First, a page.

Russian energy giant Rosneft said Thursday its half-year net profit rose 13.1 percent despite “adverse external factors” amid the Russian offensive in Ukraine.
The Russian energy giant has been hit by Western sanctions over Ukraine, which impeded its global financing and trading.
But its net profit still rose to 432 billion rubles ($7.2 billion) following an increase in crude oil prices due to rising global demand and supply constraints brought about by the Russian operation in Ukraine.
The company’ revenues increased by 32.5 percent, reaching 5.17 trillion rubles ($86.7 billion).
In a statement, Rosneft chief executive Igor Sechin hailed “stable results” despite the “unprecedented pressure of adverse external factors and unlawful sanctions.”
The company’s statement said that “significant increase in the cost of logistics, rise in railroad transportation tariffs (…) as well as higher electricity costs” had a negative impact on the company.
So did the “unprecedented increase of the Bank of Russia’s key rate” that was as high as 20 percent and has now gone down to eight percent.
Having processed 45.8 million tonnes of oil this semester, Rosneft said its debt decreased by 12 percent from the beginning of the year.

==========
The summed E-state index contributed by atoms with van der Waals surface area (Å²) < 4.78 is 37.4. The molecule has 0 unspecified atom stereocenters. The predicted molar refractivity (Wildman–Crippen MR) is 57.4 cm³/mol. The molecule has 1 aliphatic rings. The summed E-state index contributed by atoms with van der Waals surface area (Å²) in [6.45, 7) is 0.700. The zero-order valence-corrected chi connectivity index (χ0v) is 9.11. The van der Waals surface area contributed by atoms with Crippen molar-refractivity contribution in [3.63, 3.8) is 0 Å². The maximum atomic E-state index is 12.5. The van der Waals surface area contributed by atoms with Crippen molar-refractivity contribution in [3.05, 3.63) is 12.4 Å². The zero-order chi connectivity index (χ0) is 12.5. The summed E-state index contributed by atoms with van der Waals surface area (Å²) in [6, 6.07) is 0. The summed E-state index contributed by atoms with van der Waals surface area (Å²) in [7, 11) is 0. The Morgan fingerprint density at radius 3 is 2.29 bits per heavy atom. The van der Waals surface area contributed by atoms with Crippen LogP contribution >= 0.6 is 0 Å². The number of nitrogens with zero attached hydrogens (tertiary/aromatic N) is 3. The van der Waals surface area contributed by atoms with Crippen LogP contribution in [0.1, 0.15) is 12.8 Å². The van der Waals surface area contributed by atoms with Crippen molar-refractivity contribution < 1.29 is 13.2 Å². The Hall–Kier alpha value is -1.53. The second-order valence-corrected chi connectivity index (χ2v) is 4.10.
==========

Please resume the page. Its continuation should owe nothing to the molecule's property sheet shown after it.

It also announced the “discovery of two new deposits with recoverable crude oil reserves of 101.4 million tonnes” in the area of the gigantic project “Vostok Oil” in the region of Krasnoyarsk, Siberia.
The construction of the Vostok Oil project facilities, which started in 2021, “continues as planned” the statement added.
The Russian energy giant previously announced it expected to start hydrocarbon production at the Vostok project in 2024, where it is aiming to produce up to 100 million tonnes per year by the beginning of the next decade.
The beginning of 2022 was not smooth sailing for Rosneft.
After the beginning of the offensive UK energy company BP exited its 20 percent shareholding in Rosneft.
In May, former German chancellor Gerhard Schroeder, who was chairman of the board of the company since 2017, stepped down from his position after a flurry of criticism in Germany.
He remains head of the shareholder committee at the Nord Stream AG, which operates the controversial Nord Stream 1 gas pipeline from Russia to Germany, which has been idle since the beginning of the month.